The Story of Re-creating Walls
The Story of Re-creating Walls 2017
In the town where the tsunami hit and killed so many people, work has started on building a big wall.
The wall is said to be a seawall, 6 to 20 meters high and 400 kilometers long.
It looked like a construction project to draw a boundary line between the sea and the land.
The concrete piled up higher and higher, thicker and thicker.
The scenery of the town was changing rapidly.
Before all the seawalls are built and the sea is completely out of sight.
I wanted to talk about the sea with people who live near the sea.
Revitalization projects following the 2011 Great East Japan Earthquake are ongoing in Miyagi prefecture, Japan. Working together with the people of the coastal areas of Miyagi prefecture, this project ask questions pertinent to Japan post 3/11; “What is restoration?” and “How can mankind co-exist with nature?”.
After the Great East Japan Earthquake, which caused around 20,000 deaths, a national project was launched to build a 400 kilometer long wall that could protect the coast from the force of a tsunami. The government-led project began hastily without discussion. The breakwater reaches up to 6 to 20 meters in some places, and once the wall is completed, all views of the ocean will be lost. Some members of the community want to preserve the ocean view, while others want to be rid of it. The different opinions within the community are conflicted, and have led to disputes. This project began with research into this massive breakwater that is currently under construction. Kyun-Chome asked to interview residents in areas that will have exceptionally high walls, and in the process, aimed to digitally recreate their home city in the form that was ideal for them.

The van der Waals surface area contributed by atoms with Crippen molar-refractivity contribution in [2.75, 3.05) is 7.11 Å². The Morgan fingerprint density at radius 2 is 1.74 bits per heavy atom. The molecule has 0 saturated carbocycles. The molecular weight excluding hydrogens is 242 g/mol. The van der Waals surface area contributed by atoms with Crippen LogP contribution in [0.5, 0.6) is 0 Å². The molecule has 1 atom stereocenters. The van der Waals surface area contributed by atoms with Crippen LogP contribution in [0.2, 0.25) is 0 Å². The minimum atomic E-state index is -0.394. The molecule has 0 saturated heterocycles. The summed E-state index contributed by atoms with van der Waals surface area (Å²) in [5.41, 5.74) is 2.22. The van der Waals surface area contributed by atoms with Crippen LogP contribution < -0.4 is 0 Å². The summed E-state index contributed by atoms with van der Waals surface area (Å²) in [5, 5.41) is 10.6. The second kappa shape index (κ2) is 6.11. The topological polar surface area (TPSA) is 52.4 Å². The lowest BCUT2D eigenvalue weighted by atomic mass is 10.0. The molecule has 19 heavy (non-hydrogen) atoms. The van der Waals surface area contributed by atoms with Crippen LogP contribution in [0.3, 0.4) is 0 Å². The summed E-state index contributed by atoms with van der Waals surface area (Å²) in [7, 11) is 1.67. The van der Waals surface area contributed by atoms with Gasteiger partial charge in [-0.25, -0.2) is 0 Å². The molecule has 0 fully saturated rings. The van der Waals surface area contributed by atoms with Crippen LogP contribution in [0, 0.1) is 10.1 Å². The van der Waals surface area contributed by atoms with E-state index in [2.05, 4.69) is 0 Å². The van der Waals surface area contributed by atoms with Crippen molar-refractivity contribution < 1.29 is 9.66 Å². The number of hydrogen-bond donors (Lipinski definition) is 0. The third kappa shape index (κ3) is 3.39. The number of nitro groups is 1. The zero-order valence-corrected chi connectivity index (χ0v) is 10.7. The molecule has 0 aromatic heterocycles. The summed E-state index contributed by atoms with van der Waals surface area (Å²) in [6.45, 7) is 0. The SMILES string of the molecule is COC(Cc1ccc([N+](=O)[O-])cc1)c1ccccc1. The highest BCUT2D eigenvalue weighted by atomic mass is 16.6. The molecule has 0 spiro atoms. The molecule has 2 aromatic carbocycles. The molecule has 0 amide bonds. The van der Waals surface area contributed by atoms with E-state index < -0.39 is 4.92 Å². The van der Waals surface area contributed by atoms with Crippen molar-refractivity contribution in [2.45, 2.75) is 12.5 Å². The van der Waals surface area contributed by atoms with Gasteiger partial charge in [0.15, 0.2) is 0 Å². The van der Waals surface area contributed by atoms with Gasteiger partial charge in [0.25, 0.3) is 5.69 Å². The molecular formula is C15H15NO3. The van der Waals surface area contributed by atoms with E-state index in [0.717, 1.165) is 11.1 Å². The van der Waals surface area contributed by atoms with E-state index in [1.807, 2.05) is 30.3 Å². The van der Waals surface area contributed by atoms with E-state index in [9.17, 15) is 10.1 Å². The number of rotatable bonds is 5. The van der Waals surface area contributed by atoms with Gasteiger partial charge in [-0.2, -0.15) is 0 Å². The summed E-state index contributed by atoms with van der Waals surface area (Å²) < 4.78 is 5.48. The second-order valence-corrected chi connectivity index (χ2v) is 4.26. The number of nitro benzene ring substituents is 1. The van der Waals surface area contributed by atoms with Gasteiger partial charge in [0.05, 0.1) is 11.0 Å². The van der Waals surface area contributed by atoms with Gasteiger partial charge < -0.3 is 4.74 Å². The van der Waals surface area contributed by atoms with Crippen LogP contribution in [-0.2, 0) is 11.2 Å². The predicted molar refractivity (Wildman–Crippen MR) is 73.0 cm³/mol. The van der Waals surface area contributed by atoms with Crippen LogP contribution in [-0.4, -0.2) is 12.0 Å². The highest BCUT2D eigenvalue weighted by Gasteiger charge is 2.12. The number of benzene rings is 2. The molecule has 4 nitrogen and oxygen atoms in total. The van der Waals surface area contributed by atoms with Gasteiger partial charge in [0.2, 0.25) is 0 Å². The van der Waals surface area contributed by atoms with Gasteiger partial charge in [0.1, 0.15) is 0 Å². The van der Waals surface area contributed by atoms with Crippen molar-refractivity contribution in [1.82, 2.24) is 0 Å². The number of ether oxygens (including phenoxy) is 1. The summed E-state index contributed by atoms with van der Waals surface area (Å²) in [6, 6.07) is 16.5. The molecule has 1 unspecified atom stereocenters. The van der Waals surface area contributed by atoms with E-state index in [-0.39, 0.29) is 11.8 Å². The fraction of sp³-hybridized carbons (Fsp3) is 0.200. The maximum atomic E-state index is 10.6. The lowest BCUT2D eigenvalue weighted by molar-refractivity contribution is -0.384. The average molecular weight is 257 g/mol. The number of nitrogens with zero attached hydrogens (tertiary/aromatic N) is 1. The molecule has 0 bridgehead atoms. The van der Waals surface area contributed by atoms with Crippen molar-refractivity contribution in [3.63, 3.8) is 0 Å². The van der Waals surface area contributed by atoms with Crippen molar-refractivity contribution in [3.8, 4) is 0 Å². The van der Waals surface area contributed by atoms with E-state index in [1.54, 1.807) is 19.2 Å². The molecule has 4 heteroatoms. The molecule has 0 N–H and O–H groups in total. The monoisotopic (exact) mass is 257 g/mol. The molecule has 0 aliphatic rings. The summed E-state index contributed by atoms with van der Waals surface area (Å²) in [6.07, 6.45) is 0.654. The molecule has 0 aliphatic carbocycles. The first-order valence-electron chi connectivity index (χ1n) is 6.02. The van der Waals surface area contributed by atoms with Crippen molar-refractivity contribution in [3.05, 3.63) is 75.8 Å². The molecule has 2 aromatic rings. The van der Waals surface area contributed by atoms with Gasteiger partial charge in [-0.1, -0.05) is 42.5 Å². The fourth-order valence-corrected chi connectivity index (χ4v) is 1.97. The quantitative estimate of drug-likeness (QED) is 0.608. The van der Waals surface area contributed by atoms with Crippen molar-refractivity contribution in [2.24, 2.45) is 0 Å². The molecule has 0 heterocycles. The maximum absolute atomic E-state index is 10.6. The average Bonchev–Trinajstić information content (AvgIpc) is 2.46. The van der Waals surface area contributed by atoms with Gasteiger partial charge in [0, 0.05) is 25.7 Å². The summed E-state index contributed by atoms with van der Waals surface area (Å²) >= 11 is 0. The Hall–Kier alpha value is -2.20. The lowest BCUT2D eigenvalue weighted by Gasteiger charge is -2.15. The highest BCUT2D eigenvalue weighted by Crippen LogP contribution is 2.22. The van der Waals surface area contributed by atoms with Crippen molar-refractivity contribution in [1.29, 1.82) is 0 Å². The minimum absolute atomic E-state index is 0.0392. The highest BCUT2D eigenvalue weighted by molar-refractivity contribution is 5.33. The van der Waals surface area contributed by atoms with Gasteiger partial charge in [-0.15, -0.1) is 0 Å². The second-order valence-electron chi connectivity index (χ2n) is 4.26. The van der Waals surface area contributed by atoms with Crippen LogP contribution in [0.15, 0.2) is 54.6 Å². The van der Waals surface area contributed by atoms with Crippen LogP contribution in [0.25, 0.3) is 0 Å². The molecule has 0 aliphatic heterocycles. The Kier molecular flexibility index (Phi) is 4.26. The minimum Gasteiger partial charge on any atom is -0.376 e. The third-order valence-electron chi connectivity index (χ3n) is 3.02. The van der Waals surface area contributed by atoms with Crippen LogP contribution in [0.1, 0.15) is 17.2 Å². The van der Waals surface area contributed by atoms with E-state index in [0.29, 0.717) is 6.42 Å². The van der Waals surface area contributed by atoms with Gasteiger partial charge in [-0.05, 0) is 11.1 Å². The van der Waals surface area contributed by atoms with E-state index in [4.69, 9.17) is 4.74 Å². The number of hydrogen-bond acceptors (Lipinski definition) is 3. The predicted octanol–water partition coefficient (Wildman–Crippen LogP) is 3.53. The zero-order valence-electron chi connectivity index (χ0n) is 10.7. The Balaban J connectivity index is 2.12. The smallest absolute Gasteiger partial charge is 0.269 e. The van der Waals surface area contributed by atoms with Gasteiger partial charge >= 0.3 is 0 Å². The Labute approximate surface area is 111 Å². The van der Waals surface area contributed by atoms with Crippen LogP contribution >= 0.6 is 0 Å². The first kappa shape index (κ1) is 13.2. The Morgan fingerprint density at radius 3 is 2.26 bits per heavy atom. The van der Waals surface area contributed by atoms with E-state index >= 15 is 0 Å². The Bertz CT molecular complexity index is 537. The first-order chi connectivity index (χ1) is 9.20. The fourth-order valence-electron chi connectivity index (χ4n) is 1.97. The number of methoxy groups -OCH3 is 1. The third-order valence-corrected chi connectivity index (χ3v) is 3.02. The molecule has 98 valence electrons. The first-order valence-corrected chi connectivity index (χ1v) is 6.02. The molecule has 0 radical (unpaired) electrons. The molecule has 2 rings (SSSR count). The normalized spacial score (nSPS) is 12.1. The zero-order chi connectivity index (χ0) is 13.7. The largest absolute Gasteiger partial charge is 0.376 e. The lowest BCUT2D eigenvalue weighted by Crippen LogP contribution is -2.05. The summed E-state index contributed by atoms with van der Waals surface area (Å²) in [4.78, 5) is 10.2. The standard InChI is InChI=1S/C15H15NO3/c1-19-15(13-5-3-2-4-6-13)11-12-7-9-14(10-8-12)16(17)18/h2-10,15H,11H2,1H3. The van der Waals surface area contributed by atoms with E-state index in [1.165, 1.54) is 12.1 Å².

A woman who lost her mother in the tsunami spoke of her determination to live alongside the ocean, and her desire to erased the wall. A man who lost his home spoke of how the restoration projects have made the city better than before the earthquake, and proposed a better breakwater design. A woman who only just survived the tsunami said she was afraid of the ocean but that she would still miss the view, and added windows in the concrete walls.
By visualizing the restoration plans through a manual process alongside members of the community, the discussion went beyond, “The good and bad of the restoration process”, and both shared and individual connections with the sea and memories of the earthquake were brought to light. On the monitor screen, the seashore was converted into a sight that nobody had seen before.